enter image description here

In Chinese records, the Han Emperor first received Roman emissaries in 166 A.D. According to the Book of the Later Han:

【列傳·西域傳】 至桓帝延熹九年,大秦王安敦遣使自日南徼外獻象牙、犀角、玳瑁

[Chronicles of the Western Realms]: In the Ninth Year of Yanxi during the reign of the Huan Emperor, King "Antun" (Antoninus Pius? / Marcus Aurelius Antoninus?) of the Great Qin (Daqin) sent emissaries into Nhật Nam bearing gifts of ivory, rhino horns and tortoise shell.

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    FWIW, It's highly likely that non-governmental contacts are much older. There's some evidence for Chinese silk in Egypt earlier than 1000 BC and there was active trade in silks from at least the 1st c BCE. The difficulty of travel and limited benefits kept contacts to an anecdotal level. If later history is a guide, the different polities in between East and West were probably less than helpful as well since their position as middlemen was highly profitable... for example, a Chinese envoy reportedly turned back from Mesopotamia when told he was still two years from Rome by the Parthians.
    – theodox
    Jul 9, 2014 at 22:24

I hope no one will mind that some but not all of my comments below are repeated verbatim from a previous answer I gave to a related question on this site, as there is no particular reason to express them differently.

'The Periplus of the Erythraean Sea' [which roughly means, the Indian Ocean] written in ancient Greek but during Roman times, most likely 1st Century AD, translation available by internet search, is a practical account of trading ports and routes known to Greco-Roman merchants, what was bought and sold there, dangers 'en route' etc.

It contains quite a lot of information about trading to India and a little about Burma, but says no ships are known to have sailed further. It mentions 'a city called Thina' somewhere further inland from which silk is brought by traders. This is probably a garbled reference to China.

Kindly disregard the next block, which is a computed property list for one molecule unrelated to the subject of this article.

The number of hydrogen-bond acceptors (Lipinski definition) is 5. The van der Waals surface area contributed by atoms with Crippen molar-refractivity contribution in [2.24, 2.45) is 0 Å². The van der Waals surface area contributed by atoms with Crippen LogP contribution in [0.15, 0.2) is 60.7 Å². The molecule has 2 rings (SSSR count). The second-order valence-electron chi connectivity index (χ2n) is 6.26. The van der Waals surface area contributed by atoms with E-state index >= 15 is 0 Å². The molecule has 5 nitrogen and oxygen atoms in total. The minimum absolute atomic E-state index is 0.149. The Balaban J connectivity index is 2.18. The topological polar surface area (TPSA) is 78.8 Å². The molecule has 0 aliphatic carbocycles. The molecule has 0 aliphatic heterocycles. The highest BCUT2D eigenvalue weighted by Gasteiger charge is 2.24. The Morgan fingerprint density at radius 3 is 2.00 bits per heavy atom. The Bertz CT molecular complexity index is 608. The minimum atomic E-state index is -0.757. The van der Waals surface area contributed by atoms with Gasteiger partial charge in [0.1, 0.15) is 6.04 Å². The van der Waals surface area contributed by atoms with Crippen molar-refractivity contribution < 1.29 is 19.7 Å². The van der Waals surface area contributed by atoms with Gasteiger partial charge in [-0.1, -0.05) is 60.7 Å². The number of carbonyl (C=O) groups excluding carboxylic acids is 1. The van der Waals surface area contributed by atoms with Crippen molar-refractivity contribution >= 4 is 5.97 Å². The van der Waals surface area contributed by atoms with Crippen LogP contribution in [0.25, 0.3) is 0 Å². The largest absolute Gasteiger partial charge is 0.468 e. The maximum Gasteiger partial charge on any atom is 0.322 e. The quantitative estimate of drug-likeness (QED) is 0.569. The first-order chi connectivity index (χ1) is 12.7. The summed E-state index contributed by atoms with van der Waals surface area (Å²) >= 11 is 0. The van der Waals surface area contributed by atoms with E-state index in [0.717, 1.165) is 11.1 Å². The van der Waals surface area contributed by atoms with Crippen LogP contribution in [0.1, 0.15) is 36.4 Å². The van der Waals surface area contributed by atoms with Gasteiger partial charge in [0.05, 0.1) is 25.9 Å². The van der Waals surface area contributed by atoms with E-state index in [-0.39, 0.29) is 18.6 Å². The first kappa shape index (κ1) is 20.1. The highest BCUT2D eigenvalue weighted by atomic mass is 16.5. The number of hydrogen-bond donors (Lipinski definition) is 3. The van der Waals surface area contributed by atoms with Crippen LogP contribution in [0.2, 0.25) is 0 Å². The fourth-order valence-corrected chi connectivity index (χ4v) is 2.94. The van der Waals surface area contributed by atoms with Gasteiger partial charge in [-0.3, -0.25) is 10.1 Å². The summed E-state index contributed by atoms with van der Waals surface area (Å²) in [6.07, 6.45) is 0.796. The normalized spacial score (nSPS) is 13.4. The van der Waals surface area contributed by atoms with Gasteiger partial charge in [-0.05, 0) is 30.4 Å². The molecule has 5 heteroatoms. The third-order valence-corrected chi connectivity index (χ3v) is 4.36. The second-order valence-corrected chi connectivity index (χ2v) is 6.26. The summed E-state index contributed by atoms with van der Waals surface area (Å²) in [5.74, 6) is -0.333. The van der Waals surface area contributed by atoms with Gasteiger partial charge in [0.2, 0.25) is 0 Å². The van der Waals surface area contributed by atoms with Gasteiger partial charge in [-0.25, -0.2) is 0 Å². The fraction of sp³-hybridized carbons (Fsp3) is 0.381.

There are some relevant facts in a book I liked called ‘The Roman Empire and the Indian Ocean’ by Raoul McLaughlin. China is not on the Indian Ocean but the Romans would have sailed through it to get there.

As another answer mentions, Chinese record refers to a visit from a Roman embassy perhaps a century later in the 160s AD, possibly in the reign of Marcus Aurelius. However, the nature of the gifts they brought and the lack of follow-up missions suggested the Roman Empire was not as mighty as the Chinese had previously heard. However, there is no surviving Roman record of any such mission.

In his above book McLaughlin suggests that it probably did occur.

We know the Roman Emperors did exchange missions with quite distant rulers in places like India; it could e.g. make both rulers look more powerful (“See, people have come from the ends of the Earth to pay their respects to our mighty Caesar!”).

He attributes the lack of mention of any mission to China in surviving Roman records, as well as the relatively unimpressive gifts brought and lack of further visits, to the fact that the Roman Empire was otherwise seriously distracted from such exotic concerns around that time and its resources stretched by a devastating epidemic and barbarian invasion.

I am sure I have read of other, clearer references to China by ancient Greek or Roman authors, but do not recall which ones. My recollection is that they knew it was there and was a large, civilized country, but had little other hard information.